Publications of the Astronomical Society of the Pacific | Year: 2010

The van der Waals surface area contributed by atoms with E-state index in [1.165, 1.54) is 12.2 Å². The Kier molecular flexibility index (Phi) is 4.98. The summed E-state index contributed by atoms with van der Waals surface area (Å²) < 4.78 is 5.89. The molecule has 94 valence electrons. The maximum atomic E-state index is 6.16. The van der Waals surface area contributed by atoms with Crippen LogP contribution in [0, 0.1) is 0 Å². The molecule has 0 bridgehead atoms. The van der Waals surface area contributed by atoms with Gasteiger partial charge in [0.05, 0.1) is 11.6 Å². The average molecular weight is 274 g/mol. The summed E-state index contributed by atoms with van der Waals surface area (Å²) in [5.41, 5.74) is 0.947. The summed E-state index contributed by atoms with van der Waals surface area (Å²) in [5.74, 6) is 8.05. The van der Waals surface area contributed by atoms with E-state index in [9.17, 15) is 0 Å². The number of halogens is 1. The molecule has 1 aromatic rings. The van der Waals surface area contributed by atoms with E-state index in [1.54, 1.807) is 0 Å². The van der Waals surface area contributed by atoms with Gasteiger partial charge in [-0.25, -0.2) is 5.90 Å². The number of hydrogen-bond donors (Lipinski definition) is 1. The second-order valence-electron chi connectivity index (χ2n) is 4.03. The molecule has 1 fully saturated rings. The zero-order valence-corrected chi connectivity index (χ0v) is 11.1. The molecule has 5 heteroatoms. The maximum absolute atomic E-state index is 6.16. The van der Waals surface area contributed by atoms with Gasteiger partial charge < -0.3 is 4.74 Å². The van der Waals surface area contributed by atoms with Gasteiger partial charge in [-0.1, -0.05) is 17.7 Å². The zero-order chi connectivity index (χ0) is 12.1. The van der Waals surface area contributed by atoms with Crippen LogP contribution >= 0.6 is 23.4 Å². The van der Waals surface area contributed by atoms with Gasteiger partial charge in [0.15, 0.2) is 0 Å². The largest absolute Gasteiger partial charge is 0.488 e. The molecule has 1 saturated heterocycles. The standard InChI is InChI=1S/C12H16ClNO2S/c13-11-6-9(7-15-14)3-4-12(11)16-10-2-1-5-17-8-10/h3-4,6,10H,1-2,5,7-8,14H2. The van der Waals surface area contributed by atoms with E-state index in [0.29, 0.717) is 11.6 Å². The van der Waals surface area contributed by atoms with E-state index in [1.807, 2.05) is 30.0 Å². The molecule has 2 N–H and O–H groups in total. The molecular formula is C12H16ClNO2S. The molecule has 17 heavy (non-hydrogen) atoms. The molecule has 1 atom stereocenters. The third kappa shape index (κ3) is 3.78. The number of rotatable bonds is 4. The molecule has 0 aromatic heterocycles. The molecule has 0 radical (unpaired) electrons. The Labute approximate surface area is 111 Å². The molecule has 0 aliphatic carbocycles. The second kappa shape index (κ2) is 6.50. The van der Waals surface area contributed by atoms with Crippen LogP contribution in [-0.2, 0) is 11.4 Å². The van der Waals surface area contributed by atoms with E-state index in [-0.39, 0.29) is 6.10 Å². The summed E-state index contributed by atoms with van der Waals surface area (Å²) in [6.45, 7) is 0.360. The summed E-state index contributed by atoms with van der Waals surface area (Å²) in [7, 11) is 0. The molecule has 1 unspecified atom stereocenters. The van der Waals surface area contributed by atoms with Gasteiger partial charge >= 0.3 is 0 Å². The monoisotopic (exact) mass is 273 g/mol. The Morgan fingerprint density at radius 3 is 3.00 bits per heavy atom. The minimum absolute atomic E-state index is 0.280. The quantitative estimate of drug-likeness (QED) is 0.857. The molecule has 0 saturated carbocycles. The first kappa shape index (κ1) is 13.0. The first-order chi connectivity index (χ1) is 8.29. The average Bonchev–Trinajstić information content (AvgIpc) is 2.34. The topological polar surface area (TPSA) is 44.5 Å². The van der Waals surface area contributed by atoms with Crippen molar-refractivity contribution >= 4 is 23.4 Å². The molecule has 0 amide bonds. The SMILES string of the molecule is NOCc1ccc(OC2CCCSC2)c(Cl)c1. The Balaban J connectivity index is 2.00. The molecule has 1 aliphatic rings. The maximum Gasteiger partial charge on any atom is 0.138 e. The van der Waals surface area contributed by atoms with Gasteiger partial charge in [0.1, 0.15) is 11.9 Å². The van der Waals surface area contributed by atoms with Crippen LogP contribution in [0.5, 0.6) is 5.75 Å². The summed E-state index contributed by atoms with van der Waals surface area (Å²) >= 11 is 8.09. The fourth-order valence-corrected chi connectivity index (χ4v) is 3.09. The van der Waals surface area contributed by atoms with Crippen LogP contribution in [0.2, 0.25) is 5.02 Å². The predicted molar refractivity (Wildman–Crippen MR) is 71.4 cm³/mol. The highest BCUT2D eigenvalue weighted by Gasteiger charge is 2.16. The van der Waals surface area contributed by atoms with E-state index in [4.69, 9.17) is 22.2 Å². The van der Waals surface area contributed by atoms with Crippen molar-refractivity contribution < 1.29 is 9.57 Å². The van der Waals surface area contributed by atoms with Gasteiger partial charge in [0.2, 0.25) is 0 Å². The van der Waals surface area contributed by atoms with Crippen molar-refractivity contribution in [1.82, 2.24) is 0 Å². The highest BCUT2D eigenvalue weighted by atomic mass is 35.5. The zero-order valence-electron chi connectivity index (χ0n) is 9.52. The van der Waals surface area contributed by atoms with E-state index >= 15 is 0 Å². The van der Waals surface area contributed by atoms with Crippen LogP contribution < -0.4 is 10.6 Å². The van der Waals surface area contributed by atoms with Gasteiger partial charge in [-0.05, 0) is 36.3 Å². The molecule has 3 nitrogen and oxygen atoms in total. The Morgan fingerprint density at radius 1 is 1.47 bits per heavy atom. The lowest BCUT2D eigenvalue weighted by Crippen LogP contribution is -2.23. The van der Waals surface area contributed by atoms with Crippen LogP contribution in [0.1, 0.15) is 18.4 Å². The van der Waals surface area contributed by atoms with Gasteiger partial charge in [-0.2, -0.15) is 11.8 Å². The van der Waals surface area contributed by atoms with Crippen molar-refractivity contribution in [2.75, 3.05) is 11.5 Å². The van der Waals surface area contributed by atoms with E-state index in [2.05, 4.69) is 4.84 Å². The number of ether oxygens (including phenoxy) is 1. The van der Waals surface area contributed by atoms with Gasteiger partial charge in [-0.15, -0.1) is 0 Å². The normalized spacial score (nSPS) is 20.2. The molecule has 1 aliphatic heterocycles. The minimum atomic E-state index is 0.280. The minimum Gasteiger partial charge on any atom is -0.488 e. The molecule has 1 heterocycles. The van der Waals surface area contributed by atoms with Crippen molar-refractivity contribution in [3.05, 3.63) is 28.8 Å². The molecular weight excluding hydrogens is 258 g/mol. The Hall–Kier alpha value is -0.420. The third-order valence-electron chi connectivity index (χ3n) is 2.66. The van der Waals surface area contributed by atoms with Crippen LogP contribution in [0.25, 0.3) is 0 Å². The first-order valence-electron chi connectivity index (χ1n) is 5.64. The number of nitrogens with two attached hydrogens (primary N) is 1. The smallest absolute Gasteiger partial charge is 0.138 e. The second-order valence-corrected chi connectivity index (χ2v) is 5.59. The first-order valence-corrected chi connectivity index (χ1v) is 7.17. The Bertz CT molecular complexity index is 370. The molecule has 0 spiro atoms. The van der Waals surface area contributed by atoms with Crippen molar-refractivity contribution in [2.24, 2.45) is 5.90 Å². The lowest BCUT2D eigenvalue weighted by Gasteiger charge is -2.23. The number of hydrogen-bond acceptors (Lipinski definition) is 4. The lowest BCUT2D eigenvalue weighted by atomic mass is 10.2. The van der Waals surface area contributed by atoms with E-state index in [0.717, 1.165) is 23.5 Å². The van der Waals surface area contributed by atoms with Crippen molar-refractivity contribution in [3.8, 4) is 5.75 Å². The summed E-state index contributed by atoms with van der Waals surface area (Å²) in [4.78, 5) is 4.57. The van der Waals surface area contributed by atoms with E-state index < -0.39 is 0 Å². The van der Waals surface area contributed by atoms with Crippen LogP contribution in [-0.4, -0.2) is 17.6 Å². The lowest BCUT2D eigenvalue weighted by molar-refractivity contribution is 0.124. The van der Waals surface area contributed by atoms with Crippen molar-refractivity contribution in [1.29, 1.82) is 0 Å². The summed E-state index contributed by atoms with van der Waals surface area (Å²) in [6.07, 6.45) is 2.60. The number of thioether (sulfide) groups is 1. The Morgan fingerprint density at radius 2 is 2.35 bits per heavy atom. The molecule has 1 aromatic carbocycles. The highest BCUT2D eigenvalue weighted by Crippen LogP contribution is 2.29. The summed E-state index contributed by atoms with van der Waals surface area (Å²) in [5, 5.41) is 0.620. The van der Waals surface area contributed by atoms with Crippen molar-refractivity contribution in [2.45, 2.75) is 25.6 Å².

We present the results of a site characterization study carried out at the Astronomical Observatory of the Autonomous Region of the Aosta Valley (OAVdA), in the western Italian Alps, aimed at establishing its potential to host a photometric transit search for small-size planets around a statistically significant sample of nearby cool M dwarfs. For the purpose of the site testing campaign, we gathered photometric and seeing measurements utilizing different instruments available at the site. As in any search for new locations for astronomical observations, we gauged site-dependent observing conditions such as night-sky brightness, photometric precision, and seeing properties. Public meteorological data were also used in order to help in the determination of the actual number of useful observing nights per year. The measured zenithal V-band night-sky brightness is typical of that of very good, very dark observing sites. The extinction registered at the V-band is not dissimilar from that of other sites. The median seeing over the period of in situ observations is found to be ∼1.7″. Given the limited duration of the observations, we did not probe any possible seeing seasonal patterns or the details of its possible dependence on other meteorological parameters, such as wind speed and direction. Moreover, our data show that the seeing at the observatory was reasonably stable during most of the nights. The fraction of fully clear nights per year amounts to 39%, while the total of useful nights increases to 57%, assuming a (conservative) cloud cover of not more than 50% of the night. Based on the analysis of photometric data collected over the period of 2009 May-August for three stellar fields centered on the transiting planet hosts WASP-3, HAT-P-7, and Gliese 436, we achieve seeing-independent best-case photometric precision σ ph ≤3 mmag (rms) in several nights for bright stars (R ≤ 11 mag). A median performance σ ph-6 mmag during the observing period is obtained for stars with R ≤ 13 mag. A by-product of the significant amount of photometric data collected in the stellar fields of WASP-3 and HAT-P-7 was the identification of a handful of new variable stars, four of which are presented and discussed here. Our results demonstrate that the OAVdA site is well poised to conduct an upcoming long-term photometric survey for transiting low-mass, small-size planets around a well-defined sample of M dwarfs in the solar neighborhood. © 2010. The Astronomical Society of the Pacific. All rights reserved.